January 1 is the Japanese New Year, and while it’s not the first time I’m in Japan during this period, it’s the first time I’m making an effort to celebrate it the Japanese way!
TOSHIKOSHI SOBA 年越し蕎麦
Japanese traditionally eat soba (buckwheat noodles) on New Year’s Eve, and toshikoshi literally means year-crossing. They eat it because soba is long and thin, which they believe to signify a long and healthy (thin = healthy) life. The buckwheat plant can also endure severe weather conditions while growing, so it’s a sign of strength and resilience.
We arrived at the soba-ya at 11pm. It was one of the few shops left open (much less one that sells soba), and there was a long queue. But I will not allow a trivial thing such as a queue to thwart my grand plans celebrating New Year the Japanese way, so we ended up queuing for more than an hour -_-
Literally year-crossing, eh?
Soba is eaten with just wasabi and soba sauce. It sounds plain, but it was quite delicious! Maybe because all the ingredients were very fresh.
Towards the end of the meal, the waiter brought over a small pot for our neighbour and us. We were confused at what it was for, but I saw our neighbour pour it into his soba sauce and then promptly took a good swig.
Since we didn’t know better, we did the same lol.
After drinking it, we realized it was the water that was used to cook the soba! It wasn’t very delicious (I mean, it’s just watered down sauce mixed with starchy water) but I took a few mouthfuls since it might be full of nutritious soba-y goodness or something.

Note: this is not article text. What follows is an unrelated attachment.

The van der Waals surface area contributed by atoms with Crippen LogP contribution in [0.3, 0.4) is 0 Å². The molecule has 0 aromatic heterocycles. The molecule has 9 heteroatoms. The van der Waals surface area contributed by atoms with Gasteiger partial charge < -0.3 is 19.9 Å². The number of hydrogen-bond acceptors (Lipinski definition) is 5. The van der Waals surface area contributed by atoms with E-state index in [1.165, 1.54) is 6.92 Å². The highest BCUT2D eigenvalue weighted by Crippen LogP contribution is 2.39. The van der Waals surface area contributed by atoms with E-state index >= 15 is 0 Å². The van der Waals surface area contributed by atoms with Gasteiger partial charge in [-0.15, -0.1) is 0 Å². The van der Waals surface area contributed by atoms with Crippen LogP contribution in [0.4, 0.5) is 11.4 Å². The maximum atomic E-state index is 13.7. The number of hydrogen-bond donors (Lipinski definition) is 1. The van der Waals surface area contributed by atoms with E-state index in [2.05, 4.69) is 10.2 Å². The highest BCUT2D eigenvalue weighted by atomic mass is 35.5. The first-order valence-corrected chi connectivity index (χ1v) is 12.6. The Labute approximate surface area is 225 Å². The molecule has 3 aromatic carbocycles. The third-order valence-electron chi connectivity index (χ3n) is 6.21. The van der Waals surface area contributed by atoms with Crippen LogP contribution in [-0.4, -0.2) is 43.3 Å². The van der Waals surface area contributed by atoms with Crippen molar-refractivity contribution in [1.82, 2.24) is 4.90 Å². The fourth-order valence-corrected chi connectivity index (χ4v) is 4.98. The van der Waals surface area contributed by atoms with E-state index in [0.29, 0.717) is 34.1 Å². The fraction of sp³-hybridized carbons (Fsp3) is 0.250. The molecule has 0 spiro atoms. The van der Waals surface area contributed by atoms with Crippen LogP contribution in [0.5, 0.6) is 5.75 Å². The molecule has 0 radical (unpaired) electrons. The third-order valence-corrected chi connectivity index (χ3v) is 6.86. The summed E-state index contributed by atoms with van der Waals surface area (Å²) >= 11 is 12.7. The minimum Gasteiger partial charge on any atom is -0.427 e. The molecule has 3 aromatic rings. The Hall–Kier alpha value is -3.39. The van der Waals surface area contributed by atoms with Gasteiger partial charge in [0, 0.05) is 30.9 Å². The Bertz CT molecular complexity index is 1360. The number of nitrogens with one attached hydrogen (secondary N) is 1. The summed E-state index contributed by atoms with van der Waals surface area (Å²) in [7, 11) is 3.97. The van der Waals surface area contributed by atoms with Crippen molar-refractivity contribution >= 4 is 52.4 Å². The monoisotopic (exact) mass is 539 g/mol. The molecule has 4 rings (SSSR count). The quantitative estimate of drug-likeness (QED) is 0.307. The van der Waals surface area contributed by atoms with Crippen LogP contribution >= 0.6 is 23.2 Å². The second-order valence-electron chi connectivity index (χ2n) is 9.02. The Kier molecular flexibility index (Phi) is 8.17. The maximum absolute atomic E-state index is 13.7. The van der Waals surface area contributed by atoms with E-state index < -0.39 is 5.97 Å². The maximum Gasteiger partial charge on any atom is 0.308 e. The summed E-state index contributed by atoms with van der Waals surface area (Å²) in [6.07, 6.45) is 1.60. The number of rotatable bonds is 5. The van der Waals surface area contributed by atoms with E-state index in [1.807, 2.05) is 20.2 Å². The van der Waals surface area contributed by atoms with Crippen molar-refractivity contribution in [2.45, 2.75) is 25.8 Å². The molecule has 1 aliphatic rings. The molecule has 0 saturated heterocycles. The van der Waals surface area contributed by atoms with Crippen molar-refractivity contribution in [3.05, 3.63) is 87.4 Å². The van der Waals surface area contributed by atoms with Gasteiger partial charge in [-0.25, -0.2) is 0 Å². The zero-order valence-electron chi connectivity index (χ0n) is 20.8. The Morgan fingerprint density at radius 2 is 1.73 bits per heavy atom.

It is tradition for Japanese to visit the shrine or temple during the Japanese New Year, and this first visit during the New Year is called hatsumode.
We headed to Meiji Jingu Shrine at Harajuku:
Partway to the shrine, we came to a complete stop because of…
Not that it’s unexpected, but it’s still pretty crazy seeing so many people!
Making a wish
After we got in, we queued up to make a wish!
Throw a coin, clap twice, close eyes, bow head and convey wish(es).
This is pretty hilarious because usually the coins go into a small wooden box instead of this huge sheet. I think they’ll have to sweep up the coins at the end of the day lol.
We headed to the area to purchase omamori, which are Japanese amulets.
There are many different types of omamori, from traffic safety to safe delivery (for pregnant women).
This was what we got:
Fu got 福守 since it literally means “protecting Fu” hahaha. And I got 必勝 (certain victory) since that pretty much covers all bases bahahaha. We’re
greedy smart like that :D
Omikuji is drawing a fortune by shaking a box of sticks until one falls out. Then they will look at the number on the stick and give you the corresponding fortune. Yep, it’s the Japanese version of Chinese qiu qian.
I CANNOT understand the Japanese written on our fortunes, and I suspect it’s probably some olden way of saying things. So I don’t even know if we got a good or bad fortune lol. Will ask Fu’s Japanese colleagues to help translate for us later haha.
During the New Year, shops will have fukubukro sales, also known as lucky bag. Bags are priced at certain amounts and merchants fill the bags with merchandise worth way more than what was paid.
For example, a 10,000 yen bag may contain 30,000 yen worth of items, and so forth. Items are sometimes a mystery but lately some shops allow customers to look and some even plainly display what is in the bags.
I wanted to shop around in Harajuku after the shrine visit but due to certain reasons, I couldn’t :( Boo hoo. Next year, I suppose :(
Yep, and that was our Japanese New Year this year! Quite different from last year, although last year was also sooooomewhat uniquely Japanese? Lol.